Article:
How to Marry a Man in Manhattan—My Way

“I set a deadline for myself. I said, I have to be married by the time I’m 40. I was

“I set a deadline for myself. I said, I have to be married by the time I’m 40. I was dating David P. He was 50 and dishonest. I told him I wanted to be married. He kept making excuses. Sucking me back in. ‘Let’s just go on this one trip to China and when we come back, we’ll figure it out,’ he’d say. And then we were in Venice, at the Gritti Palace, one of those rooms with the wooden shutters that open onto the Grand Canal. ‘Let’s face it,’ he said. ‘You’re never going to find anyone in Manhattan who’s going to want to get married. So why don’t we just stay like this forever.’”

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When Marguerite got back to Manhattan, she dug out all her old Filofaxes and called every man she’d ever met in Manhattan. “Yes every one of them: all the guys I’d passed over, who I’d thought were dweebs, nerds, losers, didn’t have enough hair.”

“My husband’s name was on the list—he was the last one,” Marguerite said. “I remember thinking, if he doesn’t work out, I don’t know what I’m going to do.” (This, of course, was typical New York woman modesty, because New York women always know what they’re going to do.)

When it comes to marrying a man in Manhattan, two rules apply. “You have to be sweet,” said Lisa, 38, a correspondent for a network news show. But at the same time, said Britta, a photo rep, “you can’t let them get away with anything.”

When one of these New York women targets a man as a potential future husband, there is usually very little he can do to get away. For these women, age is an advantage. If a women has survived being single in New York until her mid- to late 30’s, chances are she knows a thing or two about how to get what she wants.

“You have to start the training from day one,” said Britta. “I didn’t know that I wanted to marry my husband at the beginning. I only knew that I wanted him, and I would do whatever it took to get him.”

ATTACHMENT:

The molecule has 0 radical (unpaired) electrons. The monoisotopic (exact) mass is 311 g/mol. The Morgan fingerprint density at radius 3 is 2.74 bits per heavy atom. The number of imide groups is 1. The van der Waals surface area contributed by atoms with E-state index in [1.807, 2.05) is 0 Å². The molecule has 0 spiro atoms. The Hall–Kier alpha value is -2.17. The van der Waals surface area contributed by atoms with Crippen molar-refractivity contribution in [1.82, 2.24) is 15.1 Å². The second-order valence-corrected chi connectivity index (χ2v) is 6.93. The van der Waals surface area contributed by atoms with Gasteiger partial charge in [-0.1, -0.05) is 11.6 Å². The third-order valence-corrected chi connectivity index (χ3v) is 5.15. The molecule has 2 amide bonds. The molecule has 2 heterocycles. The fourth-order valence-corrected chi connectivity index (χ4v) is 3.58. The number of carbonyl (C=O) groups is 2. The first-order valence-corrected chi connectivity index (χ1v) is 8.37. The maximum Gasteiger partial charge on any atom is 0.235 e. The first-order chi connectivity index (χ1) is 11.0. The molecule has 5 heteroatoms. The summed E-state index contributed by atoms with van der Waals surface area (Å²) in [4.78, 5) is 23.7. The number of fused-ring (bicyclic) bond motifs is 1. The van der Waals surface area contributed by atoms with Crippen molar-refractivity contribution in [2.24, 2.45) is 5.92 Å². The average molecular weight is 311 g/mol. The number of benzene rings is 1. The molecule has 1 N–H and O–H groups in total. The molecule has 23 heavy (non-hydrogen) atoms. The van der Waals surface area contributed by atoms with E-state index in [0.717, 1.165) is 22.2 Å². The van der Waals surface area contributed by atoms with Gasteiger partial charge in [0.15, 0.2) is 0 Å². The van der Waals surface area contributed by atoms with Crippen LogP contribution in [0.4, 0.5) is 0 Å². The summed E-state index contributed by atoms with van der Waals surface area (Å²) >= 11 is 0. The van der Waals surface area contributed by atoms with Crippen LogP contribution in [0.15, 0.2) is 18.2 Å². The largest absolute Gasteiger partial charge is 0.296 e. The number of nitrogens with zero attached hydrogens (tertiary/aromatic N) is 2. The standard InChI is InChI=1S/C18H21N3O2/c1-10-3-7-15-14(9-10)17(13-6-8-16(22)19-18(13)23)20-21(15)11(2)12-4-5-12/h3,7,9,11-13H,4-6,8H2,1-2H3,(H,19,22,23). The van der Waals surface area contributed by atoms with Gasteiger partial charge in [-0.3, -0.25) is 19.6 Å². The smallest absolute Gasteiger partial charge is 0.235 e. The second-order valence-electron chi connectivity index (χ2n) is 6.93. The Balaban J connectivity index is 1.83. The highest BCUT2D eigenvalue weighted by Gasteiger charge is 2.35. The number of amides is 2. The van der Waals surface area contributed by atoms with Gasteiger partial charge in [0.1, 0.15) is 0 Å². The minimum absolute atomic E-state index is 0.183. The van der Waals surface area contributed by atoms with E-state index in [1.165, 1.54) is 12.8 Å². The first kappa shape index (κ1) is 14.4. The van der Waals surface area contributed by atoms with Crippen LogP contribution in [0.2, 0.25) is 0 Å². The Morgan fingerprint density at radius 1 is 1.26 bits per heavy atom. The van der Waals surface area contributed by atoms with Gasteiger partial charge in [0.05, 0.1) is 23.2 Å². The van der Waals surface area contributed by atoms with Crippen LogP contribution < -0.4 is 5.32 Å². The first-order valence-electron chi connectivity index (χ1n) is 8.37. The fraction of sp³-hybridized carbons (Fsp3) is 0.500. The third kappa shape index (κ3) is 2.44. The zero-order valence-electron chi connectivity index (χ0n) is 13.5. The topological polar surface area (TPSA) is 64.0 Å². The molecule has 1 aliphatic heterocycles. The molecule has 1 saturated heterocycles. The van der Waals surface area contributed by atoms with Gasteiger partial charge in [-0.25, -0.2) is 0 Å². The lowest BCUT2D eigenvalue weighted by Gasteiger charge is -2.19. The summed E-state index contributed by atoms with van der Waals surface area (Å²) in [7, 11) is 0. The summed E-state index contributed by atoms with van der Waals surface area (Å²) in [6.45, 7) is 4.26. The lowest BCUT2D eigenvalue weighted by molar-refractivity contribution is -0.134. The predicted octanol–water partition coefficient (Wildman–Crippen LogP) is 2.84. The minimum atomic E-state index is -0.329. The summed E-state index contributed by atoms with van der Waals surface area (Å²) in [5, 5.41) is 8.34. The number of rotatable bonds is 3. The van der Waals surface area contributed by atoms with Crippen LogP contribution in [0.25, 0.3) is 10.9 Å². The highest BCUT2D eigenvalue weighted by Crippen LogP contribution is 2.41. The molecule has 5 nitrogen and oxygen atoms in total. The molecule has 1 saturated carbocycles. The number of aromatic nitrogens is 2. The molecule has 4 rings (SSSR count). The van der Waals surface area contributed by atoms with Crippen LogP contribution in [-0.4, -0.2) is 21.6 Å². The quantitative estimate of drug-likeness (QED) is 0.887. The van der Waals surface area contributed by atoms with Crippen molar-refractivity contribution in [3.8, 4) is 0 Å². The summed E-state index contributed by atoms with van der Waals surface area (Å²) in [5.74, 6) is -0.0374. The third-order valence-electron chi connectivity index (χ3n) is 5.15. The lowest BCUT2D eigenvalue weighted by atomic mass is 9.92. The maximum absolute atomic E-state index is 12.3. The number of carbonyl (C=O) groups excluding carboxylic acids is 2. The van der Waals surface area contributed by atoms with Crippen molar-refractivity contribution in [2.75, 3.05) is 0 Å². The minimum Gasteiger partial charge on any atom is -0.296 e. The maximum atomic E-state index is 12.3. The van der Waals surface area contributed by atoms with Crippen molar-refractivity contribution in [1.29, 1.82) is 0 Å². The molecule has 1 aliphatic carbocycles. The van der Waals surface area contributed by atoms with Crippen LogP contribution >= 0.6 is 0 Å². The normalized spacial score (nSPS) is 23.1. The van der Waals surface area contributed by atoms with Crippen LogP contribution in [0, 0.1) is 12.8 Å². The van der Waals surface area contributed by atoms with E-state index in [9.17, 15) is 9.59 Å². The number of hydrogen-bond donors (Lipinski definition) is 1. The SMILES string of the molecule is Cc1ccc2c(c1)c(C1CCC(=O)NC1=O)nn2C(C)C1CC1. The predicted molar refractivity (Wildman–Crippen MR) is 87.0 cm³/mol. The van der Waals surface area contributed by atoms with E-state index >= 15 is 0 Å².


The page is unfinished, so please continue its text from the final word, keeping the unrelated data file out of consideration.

Keeping him, however, is another story. “Women in this town don’t care if a guy is married or engaged,” Britta said. “They’ll still go after him. You have to be on top of it all the time.”

Sometimes Mr. Big seems to retreat into himself, and then there is only the surface Mr. Big. Friendly to everyone. Maybe affable is the word. Always perfectly turned out. White cuffs. Gold cuff links. Matching suspenders (though he almost never takes his jacket off). It isn’t easy when he’s in that mode. Carrie wasn’t always good with people she thought were too conservative. She wasn’t used to it. She was used to everybody being drunk and doing drugs (or not doing them). Mr. Big got mad when Carrie said outrageous things like, “I’m not wearing any underwear,” even though she was. And Carrie thought Mr. Big was too friendly to other women, especially models. They’d be out and a photographer would say, “Do you mind?” and then motion for Mr. Big to have his picture taken with some model, and it was insulting. One time a model sat on his lap and Carrie turned and said, “Gotta go,” with a really pissed-off look on her face.

“Hey, come on,” Mr. Big said.

Carrie looked at the model, “Excuse me, but you’re sitting on my boyfriend’s lap.”

“Resting. Just resting,” the model said. “There’s a big difference.”
“You have to learn how to deal with this,” Mr. Big said.


Rebecca, 39, a journalist who got married last year, recalls a moment when she found another woman’s phone number jumbled among her banker boyfriend’s business cards.

“I called the number, and asked the bitch point-blank what was up,” Rebecca said. Sure enough, the woman revealed that Rebecca’s boyfriend had asked her out to dinner. “I hit the roof. I didn’t scream at her, but I became like something out of one of those nighttime soap operas. I actually told her to keep her hands off and not to call him again. She said, ‘You’ve got a great one there, you should be nice to him.’ I said, ‘Well, if he’s so great, how come he called you when he’s living with me?’

“Then I called him. He had the nerve to be livid with me for ‘interfering in his private business.’ I said, ‘Get one thing straight, buddy. When you’re going out with me, there is no private business.’ I knew we were finished. Then we got over it and he asked me to marry him about three months later.”

There are other methods. After Lisa had been seeing her future husband, Robert, for two months, he started to get squirmy.

“What do you think if I go out with other people?” he asked.

“I think you should do comparison-shipping,” Lisa said, supercoolly. “How else can you possibly appreciate me? I’m not a jailer.”

That really blew him away.

How to Marry a Man in Manhattan—My Way